The last segment of the webinar was for the fellows to distribute into three breakout rooms, each having a specific topic of discussion such as inclusion of women in tech moderated by Martha, inclusive tech adoption moderated by Precious and Abhishek, and how social inequities shape technological inclusion moderated by Erika and Kunal.

 

The first breakout room, taking up the major issue of inclusion of women in technology, discussed the low involvement of women in the tech workforce across borders. Howard was a part of this room and helped the team understand that the issue is not just restricted to community, rather is an economic issue, by taking examples from ethnic women in Hong Kong. The group was able to recognize a massive gender gap at the top of leadership and engineering roles. However, initiatives such as the Grace Hopper Program and others are trying hard to bring in women in tech at a much earlier age. Countries such as Rwanda have come up with opportunities for women with their understanding that rightful participation by 50% of the population is key to any inclusive development.

 

The second breakout room saw a vast span of ideas ranging from financial inclusion of smallholder farmers and blue-collar workers to complex ideas bringing in the notion of Decentralized Finance (DeFi) for cross-border fintech initiatives such as P2P lending, monetization of digital assets, lending against real world asset NFTs etc. The breakout room had the presence of Mr. Robin Lewis, ex-Associate Dean of SIPA, Columbia University who specifically showed interest in the use of powerful technology focussing narrowly on certain segments and strata and providing them with access to more inclusion – financially and socially.

 

Talking about the third breakout room, the session focussed on, primarily, recognising the growing digitisation in our lives as a double-edged sword—i.e. while technology breaks some old barriers of access and creates social inclusion, in some ways, it also reinforces some other barriers and inhibits true inclusion. The session focussed on understanding the need for more socially-inclusive ways of using technology, especially when it comes to addressing access for traditionally disadvantaged communities. This was done through using real-life examples of how the use of technology has resulted in social exclusion. The session illustrated this by highlighting the technology-driven process of inclusion and exclusion among migrants, both domestic and international. 

 

One of the outcomes of the session was a unanimous agreement with the fact that digital technologies need to be created keeping in mind the end users from disadvantaged and marginalised communities. Participants agreed that there is a need to better understand the barriers that inhibit technological access for these communities—from literacy to language to technological savviness to systemic barriers like race, religion and caste. This can be best done by understanding the lived realities of users, through extensive engagement with such users.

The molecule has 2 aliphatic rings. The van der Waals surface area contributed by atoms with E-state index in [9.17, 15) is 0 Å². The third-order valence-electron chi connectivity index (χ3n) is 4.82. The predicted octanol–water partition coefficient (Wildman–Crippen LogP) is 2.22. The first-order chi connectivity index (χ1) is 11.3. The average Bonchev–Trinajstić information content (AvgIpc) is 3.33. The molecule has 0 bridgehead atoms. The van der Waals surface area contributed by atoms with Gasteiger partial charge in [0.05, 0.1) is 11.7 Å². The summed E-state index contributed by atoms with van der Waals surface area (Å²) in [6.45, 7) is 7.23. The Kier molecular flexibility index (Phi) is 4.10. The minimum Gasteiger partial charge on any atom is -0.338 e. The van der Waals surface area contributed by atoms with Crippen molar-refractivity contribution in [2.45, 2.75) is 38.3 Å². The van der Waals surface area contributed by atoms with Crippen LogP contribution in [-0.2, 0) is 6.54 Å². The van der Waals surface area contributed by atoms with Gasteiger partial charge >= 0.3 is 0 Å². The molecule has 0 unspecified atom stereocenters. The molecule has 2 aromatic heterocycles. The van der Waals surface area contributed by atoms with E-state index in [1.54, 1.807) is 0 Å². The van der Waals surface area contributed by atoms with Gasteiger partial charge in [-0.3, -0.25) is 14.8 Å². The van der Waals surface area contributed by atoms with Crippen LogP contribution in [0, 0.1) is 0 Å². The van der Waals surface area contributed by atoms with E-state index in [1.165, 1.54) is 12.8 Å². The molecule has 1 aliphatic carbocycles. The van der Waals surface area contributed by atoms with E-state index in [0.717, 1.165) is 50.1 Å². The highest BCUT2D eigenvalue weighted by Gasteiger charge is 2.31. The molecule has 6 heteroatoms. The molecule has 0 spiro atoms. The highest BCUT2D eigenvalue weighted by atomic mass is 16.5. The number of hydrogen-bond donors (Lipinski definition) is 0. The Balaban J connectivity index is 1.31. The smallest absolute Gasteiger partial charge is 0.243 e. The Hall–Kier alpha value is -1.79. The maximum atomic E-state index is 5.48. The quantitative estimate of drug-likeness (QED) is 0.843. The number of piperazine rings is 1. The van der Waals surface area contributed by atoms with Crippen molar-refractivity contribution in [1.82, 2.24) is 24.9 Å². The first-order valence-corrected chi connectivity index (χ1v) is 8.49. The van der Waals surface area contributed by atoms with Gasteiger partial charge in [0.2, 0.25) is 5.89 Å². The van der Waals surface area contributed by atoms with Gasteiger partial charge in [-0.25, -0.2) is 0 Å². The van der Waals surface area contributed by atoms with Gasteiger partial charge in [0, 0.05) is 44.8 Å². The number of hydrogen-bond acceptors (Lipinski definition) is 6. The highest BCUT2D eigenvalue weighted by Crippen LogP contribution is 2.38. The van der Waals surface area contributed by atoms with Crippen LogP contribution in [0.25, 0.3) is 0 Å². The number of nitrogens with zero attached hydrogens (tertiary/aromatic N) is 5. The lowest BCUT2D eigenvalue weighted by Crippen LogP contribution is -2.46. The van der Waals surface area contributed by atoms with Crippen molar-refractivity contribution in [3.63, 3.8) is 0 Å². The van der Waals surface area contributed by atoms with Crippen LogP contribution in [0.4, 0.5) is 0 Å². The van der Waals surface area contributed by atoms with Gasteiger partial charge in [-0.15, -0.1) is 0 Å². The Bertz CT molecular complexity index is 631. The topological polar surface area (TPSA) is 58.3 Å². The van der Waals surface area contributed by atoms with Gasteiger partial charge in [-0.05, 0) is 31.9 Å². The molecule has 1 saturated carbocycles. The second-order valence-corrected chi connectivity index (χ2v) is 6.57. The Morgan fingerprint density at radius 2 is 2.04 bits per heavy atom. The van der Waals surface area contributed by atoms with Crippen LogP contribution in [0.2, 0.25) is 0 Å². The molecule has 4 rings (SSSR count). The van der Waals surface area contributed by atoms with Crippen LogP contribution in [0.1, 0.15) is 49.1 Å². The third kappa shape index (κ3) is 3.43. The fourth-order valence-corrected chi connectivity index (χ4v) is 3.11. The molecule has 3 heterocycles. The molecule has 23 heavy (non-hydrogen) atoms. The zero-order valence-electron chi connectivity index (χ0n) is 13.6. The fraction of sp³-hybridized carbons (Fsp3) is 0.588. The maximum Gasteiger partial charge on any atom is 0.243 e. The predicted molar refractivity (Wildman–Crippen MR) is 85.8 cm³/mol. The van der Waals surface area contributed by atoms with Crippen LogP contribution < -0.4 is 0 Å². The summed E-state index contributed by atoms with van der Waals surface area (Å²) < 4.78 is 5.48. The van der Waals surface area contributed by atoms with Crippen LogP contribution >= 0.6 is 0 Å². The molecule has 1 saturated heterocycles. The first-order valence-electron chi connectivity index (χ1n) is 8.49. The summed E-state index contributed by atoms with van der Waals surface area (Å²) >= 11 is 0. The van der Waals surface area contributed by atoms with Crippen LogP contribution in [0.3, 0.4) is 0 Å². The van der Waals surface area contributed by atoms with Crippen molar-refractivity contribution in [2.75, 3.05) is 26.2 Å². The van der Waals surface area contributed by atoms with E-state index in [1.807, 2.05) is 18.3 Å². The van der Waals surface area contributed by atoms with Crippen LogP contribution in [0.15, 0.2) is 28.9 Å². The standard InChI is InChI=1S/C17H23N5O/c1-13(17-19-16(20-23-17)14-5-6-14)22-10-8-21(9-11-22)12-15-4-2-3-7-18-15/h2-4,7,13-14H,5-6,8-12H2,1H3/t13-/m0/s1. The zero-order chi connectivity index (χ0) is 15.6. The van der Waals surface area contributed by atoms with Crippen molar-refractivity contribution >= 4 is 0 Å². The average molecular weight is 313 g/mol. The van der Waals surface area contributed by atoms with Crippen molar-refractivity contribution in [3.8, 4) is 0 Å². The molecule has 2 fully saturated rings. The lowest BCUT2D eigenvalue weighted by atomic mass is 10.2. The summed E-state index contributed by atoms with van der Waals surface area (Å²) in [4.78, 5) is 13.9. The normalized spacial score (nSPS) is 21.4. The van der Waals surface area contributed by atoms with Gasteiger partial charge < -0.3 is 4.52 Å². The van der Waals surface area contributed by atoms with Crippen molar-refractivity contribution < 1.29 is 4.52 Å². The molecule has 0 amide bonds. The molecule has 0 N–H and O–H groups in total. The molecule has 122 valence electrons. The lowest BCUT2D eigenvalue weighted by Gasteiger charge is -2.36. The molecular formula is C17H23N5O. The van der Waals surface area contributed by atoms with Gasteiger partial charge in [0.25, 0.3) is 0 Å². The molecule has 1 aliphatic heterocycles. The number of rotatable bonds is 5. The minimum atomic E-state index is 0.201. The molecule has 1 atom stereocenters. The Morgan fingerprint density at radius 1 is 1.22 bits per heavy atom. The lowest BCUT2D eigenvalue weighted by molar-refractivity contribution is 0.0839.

Conclusively, reflecting about the experience of the participants and their feedback, the fellows enjoyed the overall structure to the letter. Their comments over certain aspects such as the timekeeping of the session will help the next webinars to plan these areas well. Few of the fellows have mentioned that a result of these discussions would be to enable further research in the respective domains, especially noting the requirement of blockchain technology in the non-profit sector and the necessity of more fintech ideas to include the unbanked population which currently stands to be around 1.7 billion people around the world. A prominent idea is to create tangible deliverables as a part of the fellowship – ones that can be consumed as knowledge by researchers, entrepreneurs, facilitators in the associated segments and domains.

 

This was definitely not the end, rather the beginning of a series of further webinars that are scheduled to take place around the pillars that will form the core topics of the discussions over the next twelve months. Additionally, it is quite evident that as a very selective program bringing in 56 handpicked fellows who have been working in very important areas that can result in massive impact, the culmination of the THINC Fellowship would witness not a conclusion but a commencement of a journey for these fellows resulting in creation of opportunities, initiatives, technology, products, and services, all with the focus of uplifting the underserved, underbanked, and underrepresented segments.